Welcome to Fern Valley

Here in central Alberta prime farm country,my husband Martin and I work together raising beef cattle and Appaloosa horses. Fern valley appaloosas have long been known for their quality of temperament conformation and color.I have recently rediscovered a love of writing and have published 2 collections of poetry. "Telling Tails" and Tails Trails and Campfire stories" . I look forward to a future spreading my wings as an author and as a horse woman .

Thursday, 24 November 2011

Don't be a lazy forker !

(Gratuitous Johnnie shot)

Yep, you read it right,I said lazy forker!
What the heck am I talking about? Let me explain .
We have  mostly round bales here, I feed a few squares to Phoenix and the "kids " bot overall I use feeder and round bales. Early in the winter though ,before it gets too cold , and when the horses are in good condition I just fork feed to them off a round bale a couple times a day . They don't all need to be on free choice just yet .
When you fork off a round bale especially ours ,as they are a soft core type , you need to make sure you take the whole wrap top to bottom  each time . Otherwise it tends to ball up at the bottom , and eventually you wind up in trouble , grabbing a fork full of hay when the bottom 6 inches or so is all wound up , tends to yield ,well about enough to fill a cereal bowl. not a horses belly!
It takes a little longer each feeding to do it right and clean up , but in the long run it saves time .

Apparently when we had the cold snap ,I got to be a bit of a lazy forker and just grabbed  what I could and rushed off to the next chore. Then when Martin was home , he kinda did the same thing . So after a week of lazy forking ... You can imagine the mess right?
Well I started it , so today I finished it , spent about 45 min digging in and unravelling the mess, to feed Cactus , still a lot of cleanup to do , but I had a headache and it was getting dark so will finish tomorrow. So essentially I saved a few seconds a day in the cold weather to add nearly and hour of hard labour to today !
That math doesn't work for me !
The moral of the story??? well I think it is clear

Stay safe and warm everyone!

11 comments:

GoLightly said...

I'm afraid my sheltered english weenie arse never experienced rounds. I have a rough idea of what you're talking about, of course;) Most of my experience with hay was unloading it into the mow. Thank dog for hay bales I could lift:)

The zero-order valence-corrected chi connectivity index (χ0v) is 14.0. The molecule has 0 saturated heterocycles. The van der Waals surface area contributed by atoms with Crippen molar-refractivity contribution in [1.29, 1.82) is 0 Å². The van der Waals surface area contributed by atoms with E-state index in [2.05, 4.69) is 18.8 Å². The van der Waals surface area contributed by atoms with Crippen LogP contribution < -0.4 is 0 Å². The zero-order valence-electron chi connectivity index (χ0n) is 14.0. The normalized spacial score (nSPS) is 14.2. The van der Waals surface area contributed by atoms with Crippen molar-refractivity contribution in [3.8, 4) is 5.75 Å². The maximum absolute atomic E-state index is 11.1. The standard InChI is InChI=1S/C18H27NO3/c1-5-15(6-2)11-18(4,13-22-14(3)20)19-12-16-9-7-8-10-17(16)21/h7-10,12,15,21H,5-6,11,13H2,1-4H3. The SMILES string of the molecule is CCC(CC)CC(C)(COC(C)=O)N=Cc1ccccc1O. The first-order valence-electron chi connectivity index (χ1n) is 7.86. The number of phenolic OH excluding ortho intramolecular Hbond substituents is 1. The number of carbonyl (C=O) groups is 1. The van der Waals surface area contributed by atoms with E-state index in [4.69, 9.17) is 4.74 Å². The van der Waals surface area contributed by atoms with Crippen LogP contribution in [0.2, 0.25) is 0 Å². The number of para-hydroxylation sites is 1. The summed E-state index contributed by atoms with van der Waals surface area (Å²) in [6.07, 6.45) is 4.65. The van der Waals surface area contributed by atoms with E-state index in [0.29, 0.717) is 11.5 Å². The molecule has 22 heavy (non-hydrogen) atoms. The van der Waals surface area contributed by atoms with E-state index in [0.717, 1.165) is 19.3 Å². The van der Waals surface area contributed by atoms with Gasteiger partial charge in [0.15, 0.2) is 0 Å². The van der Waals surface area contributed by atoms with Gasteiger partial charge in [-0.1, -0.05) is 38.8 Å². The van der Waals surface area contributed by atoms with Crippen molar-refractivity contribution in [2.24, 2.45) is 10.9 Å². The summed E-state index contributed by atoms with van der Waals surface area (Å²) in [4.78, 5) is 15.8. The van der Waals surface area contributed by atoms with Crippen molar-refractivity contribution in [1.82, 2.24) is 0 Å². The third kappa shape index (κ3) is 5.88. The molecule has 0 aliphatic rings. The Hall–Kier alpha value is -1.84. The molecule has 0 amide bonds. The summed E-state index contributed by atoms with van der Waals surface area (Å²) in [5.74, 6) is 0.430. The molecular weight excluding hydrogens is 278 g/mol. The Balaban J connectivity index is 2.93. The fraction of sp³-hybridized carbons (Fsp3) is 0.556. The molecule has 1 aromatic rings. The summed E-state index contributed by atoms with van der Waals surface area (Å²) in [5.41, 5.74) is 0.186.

Thanks for the free Johnnie pic! Love lookin' through those ears!

GoLightly said...
This comment has been removed by the author.
Crystal said...

I hear you, I hate it when it all gets stuck at the bottom, except usually for me its the coldest day of the year (or when I am in a hurry) that I need to get that all cleaned up.

Janice said...

Been there done that...now we use the big squares you can get into a world of mess with those too.Sometimes I can barely fork the stuff into the wheelbarrow.How do I go about getting a calender?How do I pay and how much are they.Love Johnnie's ears and the boys of January are a handsome bunch.

Shirley said...

Laborious but worth it. I sure like the large square bales that the farmers make here, it's what I feed now, three times a day. Coyote Belle is terrible for wrecking round bales, even in a feeder; I've never had such a mare for digging and flipping hay out of even a new bale. Bad Belle!

Reddunappy said...

LOL I have never fed a round bale. We do square bales around here.

sally said...

Oh boy I totally hear you ....Just a month ago I had a silage round bale. I did the same thing then suddenly it was impossible to get anything off it.Pays to get it right from the start for sure.
Normally I use small rectangle bales and go through about 120

Leah Fry said...

I was never a forker at all, which is why my horses were always fluffy and (prior to moving to the farm) would need to visit the fat farm periodically.

Ami said...

I can't comment. All I can do is think of jokes about forking.

As in, "Fern's up there in Canada just forking around."

Love the photo perspective.
:)

Nicole said...

isn't it nice how it sometimes comes back to bite you in the butt.... NOT! :(

gowestferalwoman said...

well i think the moral is - get a better pair of snowbibs so you can literally live outside when that cold snaps - i got a pair that would sweat the hair off of a Northern Wisconsin Norwegian bachelor farmer's legs...and thats before I leave the house...

:D